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About The Hood River glacier. (Hood River, Or.) 1889-1933 | View Entire Issue (March 30, 1900)
1 THE UNITED.
I 125 YEARS OF WAR.
& Only a Brief Time of Absolute Peace Has Prevailed Since tbe Declaration of
Independence Was Signed An Official Calendar of All the Mill
tary Events in the History of tbe Government.
rp II 15 Important wars of tbe United
State since tbe Declaration of
Independence, 125 years ago, can
be summed up on the Angers of tbe
two bands, says a Washington writer
In tbe New York Sun. Nine out of ten
Individuals would unhesitatingly enum
erate the revolutionary war, tbe war
of 1812, the Mexican war, the great
rebellion, the Spanish war, and the
Philippine war as tbe sum total of our
military difficulties. But even aside
from our Indian wars, of which we
have bad a number of great dimen
sions, there have been several other
Important foreign collisions which
threatened serious results, notably toe
maritime war with France, the war
with tbe Trlpolltan pirates, and tbe In
vasion of Spanish Florida.
In the War Department there was
recently prepared with great care an
official calendar of all the military
events, great and small, In our history.
The data are of historical value to tbe
general reader, and are as follows:
1175-1783-War of tbe Kevolution,
April 10, 1775, to April 11. 1783.
1782-1787-Wyoming Valley disturb
. 1780-1787-Sbays' rebellion, Massachu
setts. Sbays did not foment the discon
tent, but was chosen leader. With 2,000
men be attempted to capture tbo Spring
field arsenal, but was tired upon by tbe
militia under Gov. Shepherd; three In
surgents were killed and one wounded.
The rest fled. Gen. Llucoln, with 1,500
men, captured and dispersed tbe rebels.
Shays fled to Vermout, then to Sparta,
N. Y., where he died in 1825.
1700-1705-War with the Northwest
Indians Mlugoes, Miamls, Wyuudottes,
Delaware, Pottawatomles, Shawnees,
Chippewa and Ottawas September,
1700, to August, 1703. Included are
Harmar'i and St. Clair's bloody defeats
and Wayne's victory at Fallen Tim
bers, which compelled peace.
1701-1704 Whisky insurrection In
1708-1800-War with France, July 0,
1708, to Sept. 30, 1800. There were sev
eral desperate maritime combats, with
varying fortune, but no land lighting,
France being too busy on the Europeun
theater to make an Invasion, and we be
ing too weak. George Washington was
mudo lieutenant general and couiuiunder-in-cbief
for this war, and our regulur ar
my was raised from 3,000 to 4,000 men
to upward of 50,000.
1801-1805-War with Tripoli, June 10,
1801, to June 4, 1805. Our military and
naval forces brought the North African
Arab pirates to terms, something tbut
several European powers had been un
able to do. Commodore Edward l'rcble
commanded the American navul forces.
Young Stephen Decatur distinguished
himself In this war. Preble made sev
eral attacks upon tbe town of Tripoli
and the shipping in the harbor, destroy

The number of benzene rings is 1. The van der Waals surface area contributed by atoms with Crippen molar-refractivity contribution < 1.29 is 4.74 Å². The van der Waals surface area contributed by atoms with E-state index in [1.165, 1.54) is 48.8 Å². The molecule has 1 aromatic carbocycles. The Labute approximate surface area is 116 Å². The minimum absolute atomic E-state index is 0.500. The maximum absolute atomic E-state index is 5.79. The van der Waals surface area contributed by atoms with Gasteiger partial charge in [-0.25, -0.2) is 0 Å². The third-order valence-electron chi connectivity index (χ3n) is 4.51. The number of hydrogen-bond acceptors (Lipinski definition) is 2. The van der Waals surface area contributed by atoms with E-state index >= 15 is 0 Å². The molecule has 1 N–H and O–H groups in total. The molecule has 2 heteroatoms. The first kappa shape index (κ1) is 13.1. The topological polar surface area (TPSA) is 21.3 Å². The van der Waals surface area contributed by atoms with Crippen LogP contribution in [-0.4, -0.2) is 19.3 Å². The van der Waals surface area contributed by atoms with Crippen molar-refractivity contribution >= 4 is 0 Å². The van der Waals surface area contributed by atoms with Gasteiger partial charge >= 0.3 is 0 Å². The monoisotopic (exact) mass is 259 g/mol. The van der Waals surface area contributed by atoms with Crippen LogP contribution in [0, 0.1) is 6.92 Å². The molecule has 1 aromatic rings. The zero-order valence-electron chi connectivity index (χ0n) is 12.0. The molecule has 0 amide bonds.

ing several of tbe Tripolitan gunboats
and capturing others. Comuiauder S.
liarron relieved Preble Sept. 10, 1804.
liurrou was subsequently relieved by
Captain John Hodgers. Preble did the
most effective work.
1805 Burr's Insurrection.
1800 Sublne expedition, Louisiana.
1807 Naval a flair In Chesapeake bay,
July 0 to Aug. 5, 1807.
1811-1813-War with the Northwest
Indluns, November, 1811, to October,
1813. Gen. Harrison defeated the Con
federate tribes at Tippecanoe. Teeuiu-
seb was killed at the buttle of the
Thames, In Canada, in 1813.
1812-1815-War with Great Britain,
Juue 18, 1812, to Feb. 17, 1815.
1812 Seminole war in Georgia and
Florida, Aug. 15 to October, 1812. Spnn
' Isb Florida Invaded by Georgia militia
under Gen. Newniun, and the Semluoles,
under King Payne, defeated. These dis
turbances never ceased until Florida was
ceded by Spain to the United States, in
fact, one band of the Seminoles were
never conquered and reside in Florida
to this day.
1813 Peoria Indian war In Illinois,
Sept. 10 to Oct. 21, 1813.
1813-1814-Crcek Indian war In Ala
bama. It was in this war that Gen.
Andrew Jackson first attracted attention
as a commander. He defeated tbe Creeks
In a bloody engagement at Talladega,
Nov. 0, 1813, at Emuekfau Jan. 22, 1814.
at Enotoehopco, Jan. 24, aud finally at
the Horseshoe Mend of the Tallapoosa
river, March 27, 1814, which bumbled
the Creek pride completely. At this bat
tle 750 Creeks were killed or drowned,
and 201 whites were killed or wounded.
In this war the brave Creeks lost 2.0(H)
warriors. But ten years afterward the
tribe still numbered 22,000.
1817-1818 Seminole war In Georgia
and Florida. Nov. 20, 1817, to Oct. 31.
1818. It was during this war that Jack
son took possession of the Spanish terri
tory. He seized St. Mark's and Pcnsa
cola, Fla., hanged two Englishmen, Ar
buthnot and Ambrlster, for Inciting the
Indians to hostilities, and brought the
Indians to terms.
1823 Campaign against Blackfeet and
. Arlokaree Indians, upper Missouri river.
1827 Winnebago expedition (no fight
ing). June to September, 1827, also call
ed LaFevre Indian war.
1831 Sac and Fox troubles in Wis